UK Prime Minister Boris Johnson has announced that antiviral tablets designed to treat COVID-19 could be ready for distribution as early as autumn.

The news comes as a welcome counter to the widely-accepted prediction that the UK can expect at least one surge in coronavirus cases later in the year as lockdown restictions continue to ease.

According to the PM, a new Antivirals Taskforce has been set up to look into treatments for people exposed to the virus in a bid to stop the virus spreading and speed up recovery time.

Much like the Vaccines Taskforce, this new taskforce is looking for “the most promising” home treatments and “support their development through clinical trials to ensure they can be rapidly rolled out”.

Mr Johnson said: “The success of our vaccination programme has demonstrated what the UK can achieve when we bring together our brightest minds. Our new Antivirals Taskforce will seek to develop innovative treatments you can take at home to stop COVID-19 in its tracks. These could provide another vital defence against any future increase in infections and save more lives.”

Health Secretary Matt Hancock added to that by saying: “In combination with our fantastic vaccination programme, medicines are a vital weapon to protect our loved ones from this terrible virus. Modelled on the success of the vaccines and therapeutics taskforces, which have played a crucial part in our response to the pandemic, we are now bringing together a new team that will supercharge the search for antiviral treatments and roll them out as soon as the autumn.”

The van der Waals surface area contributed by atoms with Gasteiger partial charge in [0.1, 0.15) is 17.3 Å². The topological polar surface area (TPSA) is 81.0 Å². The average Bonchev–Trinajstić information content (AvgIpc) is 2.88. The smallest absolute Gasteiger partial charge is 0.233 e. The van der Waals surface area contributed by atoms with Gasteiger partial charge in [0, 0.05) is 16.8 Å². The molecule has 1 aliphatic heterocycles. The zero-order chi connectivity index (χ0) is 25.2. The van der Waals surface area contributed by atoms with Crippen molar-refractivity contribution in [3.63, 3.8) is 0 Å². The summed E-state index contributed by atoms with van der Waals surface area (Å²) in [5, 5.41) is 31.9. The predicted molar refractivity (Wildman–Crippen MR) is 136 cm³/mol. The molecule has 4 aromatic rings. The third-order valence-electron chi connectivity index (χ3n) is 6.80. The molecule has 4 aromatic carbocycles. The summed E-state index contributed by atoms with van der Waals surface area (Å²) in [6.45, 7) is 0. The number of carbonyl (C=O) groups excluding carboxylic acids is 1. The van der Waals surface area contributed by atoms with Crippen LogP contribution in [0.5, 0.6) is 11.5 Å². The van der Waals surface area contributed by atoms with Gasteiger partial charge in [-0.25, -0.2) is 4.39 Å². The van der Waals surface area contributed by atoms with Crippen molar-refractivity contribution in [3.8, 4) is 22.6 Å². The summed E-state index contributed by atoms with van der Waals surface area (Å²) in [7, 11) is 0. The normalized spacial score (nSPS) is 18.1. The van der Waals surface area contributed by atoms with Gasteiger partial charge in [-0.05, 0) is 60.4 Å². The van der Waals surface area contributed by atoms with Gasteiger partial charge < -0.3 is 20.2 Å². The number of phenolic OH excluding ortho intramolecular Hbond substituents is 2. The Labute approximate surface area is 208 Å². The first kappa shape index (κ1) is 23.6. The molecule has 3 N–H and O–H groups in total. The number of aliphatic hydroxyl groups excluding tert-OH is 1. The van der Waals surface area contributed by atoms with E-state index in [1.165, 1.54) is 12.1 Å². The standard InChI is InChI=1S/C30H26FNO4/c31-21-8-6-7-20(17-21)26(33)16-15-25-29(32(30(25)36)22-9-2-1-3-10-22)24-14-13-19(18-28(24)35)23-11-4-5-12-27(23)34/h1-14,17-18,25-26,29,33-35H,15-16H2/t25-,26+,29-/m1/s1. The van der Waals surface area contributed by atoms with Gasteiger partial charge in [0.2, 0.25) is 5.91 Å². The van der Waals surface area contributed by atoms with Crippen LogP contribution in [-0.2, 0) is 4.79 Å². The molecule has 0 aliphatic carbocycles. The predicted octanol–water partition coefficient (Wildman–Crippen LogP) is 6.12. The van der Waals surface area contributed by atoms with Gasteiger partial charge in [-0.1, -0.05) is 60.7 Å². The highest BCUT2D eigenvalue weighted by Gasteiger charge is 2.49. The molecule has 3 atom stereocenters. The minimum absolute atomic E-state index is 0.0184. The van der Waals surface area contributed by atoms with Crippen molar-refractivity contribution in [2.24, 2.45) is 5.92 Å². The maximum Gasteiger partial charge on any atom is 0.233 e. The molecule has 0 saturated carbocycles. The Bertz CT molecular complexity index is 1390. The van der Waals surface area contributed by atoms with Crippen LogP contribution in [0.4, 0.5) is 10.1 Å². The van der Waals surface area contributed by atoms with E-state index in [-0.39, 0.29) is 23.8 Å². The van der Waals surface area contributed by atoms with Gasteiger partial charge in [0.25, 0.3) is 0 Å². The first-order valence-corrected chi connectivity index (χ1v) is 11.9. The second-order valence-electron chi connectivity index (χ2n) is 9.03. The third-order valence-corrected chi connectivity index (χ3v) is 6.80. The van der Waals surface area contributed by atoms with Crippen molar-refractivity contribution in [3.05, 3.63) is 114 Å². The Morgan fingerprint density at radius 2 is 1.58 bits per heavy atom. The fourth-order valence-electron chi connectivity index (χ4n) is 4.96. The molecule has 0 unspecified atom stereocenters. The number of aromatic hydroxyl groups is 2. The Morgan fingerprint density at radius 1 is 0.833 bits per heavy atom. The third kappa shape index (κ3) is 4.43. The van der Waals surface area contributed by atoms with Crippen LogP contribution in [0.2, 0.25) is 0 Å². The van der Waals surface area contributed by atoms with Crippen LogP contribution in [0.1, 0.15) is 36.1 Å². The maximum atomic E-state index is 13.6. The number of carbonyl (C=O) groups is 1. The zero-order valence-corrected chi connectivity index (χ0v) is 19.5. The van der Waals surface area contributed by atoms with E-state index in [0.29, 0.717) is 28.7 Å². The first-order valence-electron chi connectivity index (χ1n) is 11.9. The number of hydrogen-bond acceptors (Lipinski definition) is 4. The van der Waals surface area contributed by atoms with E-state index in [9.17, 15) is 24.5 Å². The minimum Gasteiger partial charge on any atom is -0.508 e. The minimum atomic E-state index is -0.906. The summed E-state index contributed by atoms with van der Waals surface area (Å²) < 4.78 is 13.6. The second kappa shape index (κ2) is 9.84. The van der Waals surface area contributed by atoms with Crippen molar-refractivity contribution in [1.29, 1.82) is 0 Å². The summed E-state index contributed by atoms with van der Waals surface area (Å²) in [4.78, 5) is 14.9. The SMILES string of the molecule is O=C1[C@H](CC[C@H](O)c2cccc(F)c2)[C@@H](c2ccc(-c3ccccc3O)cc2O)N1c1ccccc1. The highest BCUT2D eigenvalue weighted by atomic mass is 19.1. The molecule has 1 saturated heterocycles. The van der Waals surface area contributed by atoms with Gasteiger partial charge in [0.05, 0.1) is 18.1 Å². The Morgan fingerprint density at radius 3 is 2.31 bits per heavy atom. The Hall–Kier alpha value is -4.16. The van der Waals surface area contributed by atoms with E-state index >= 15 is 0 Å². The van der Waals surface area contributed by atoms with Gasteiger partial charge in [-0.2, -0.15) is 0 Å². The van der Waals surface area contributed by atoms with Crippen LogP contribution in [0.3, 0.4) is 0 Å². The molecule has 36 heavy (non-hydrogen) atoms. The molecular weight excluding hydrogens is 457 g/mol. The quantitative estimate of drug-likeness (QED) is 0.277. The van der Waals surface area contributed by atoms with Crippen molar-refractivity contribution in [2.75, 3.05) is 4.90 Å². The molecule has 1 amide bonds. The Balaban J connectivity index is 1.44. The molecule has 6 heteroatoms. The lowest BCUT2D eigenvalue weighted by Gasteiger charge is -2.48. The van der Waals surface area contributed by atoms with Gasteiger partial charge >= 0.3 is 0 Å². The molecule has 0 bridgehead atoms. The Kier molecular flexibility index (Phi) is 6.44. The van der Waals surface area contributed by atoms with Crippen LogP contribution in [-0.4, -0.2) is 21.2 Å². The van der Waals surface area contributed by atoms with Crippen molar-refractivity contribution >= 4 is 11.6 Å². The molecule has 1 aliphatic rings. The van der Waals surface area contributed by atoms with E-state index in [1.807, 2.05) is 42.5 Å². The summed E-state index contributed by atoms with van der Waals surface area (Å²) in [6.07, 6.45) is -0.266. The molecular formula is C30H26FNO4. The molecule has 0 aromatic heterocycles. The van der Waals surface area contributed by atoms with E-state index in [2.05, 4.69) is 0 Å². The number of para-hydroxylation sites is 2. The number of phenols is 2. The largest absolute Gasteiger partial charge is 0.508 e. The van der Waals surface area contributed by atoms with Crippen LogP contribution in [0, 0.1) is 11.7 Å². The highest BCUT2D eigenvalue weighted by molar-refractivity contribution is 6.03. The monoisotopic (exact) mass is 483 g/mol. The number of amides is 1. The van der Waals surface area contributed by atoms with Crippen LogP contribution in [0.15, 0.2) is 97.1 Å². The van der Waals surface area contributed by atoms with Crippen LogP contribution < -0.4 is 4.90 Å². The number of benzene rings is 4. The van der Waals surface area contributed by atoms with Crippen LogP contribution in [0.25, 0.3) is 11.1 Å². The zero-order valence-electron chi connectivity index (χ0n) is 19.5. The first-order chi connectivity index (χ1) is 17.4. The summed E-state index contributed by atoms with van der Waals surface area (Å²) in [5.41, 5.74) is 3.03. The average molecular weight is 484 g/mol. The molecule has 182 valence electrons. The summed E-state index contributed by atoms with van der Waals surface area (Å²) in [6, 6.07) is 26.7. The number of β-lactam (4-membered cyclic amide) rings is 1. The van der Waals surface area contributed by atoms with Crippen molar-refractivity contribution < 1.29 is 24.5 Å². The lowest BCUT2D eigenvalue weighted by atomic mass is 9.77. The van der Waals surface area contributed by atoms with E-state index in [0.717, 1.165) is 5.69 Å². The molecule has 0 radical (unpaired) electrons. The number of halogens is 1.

Mr Hancock also said that he is “committed to boosting the UK’s position as a life science superpower and this new taskforce will help us beat COVID-19 and build back better.”

One drug identified as a particularly effective treatment was dexamethasone, which experts estimate has saved 22,000 lives in the UK and an estimated million worldwide. The effect of the drug—which can reduce mortality by 20% in patients requiring oxygen support and 35% for ventilated patients—was first discovered by the UK early on in the pandemic, but is now being looked at more closely as a stay-at-home treatment.

Government Chief Scientific Adviser Sir Patrick Vallance said: “The speed at which vaccines and therapeutics such as dexamethasone have been identified and deployed against COVID-19 has been critical to the pandemic response. Antivirals in tablet form are another key tool for the response. They could help protect those not protected by or ineligible for vaccines. They could also be another layer of defence in the face of new variants of concern.”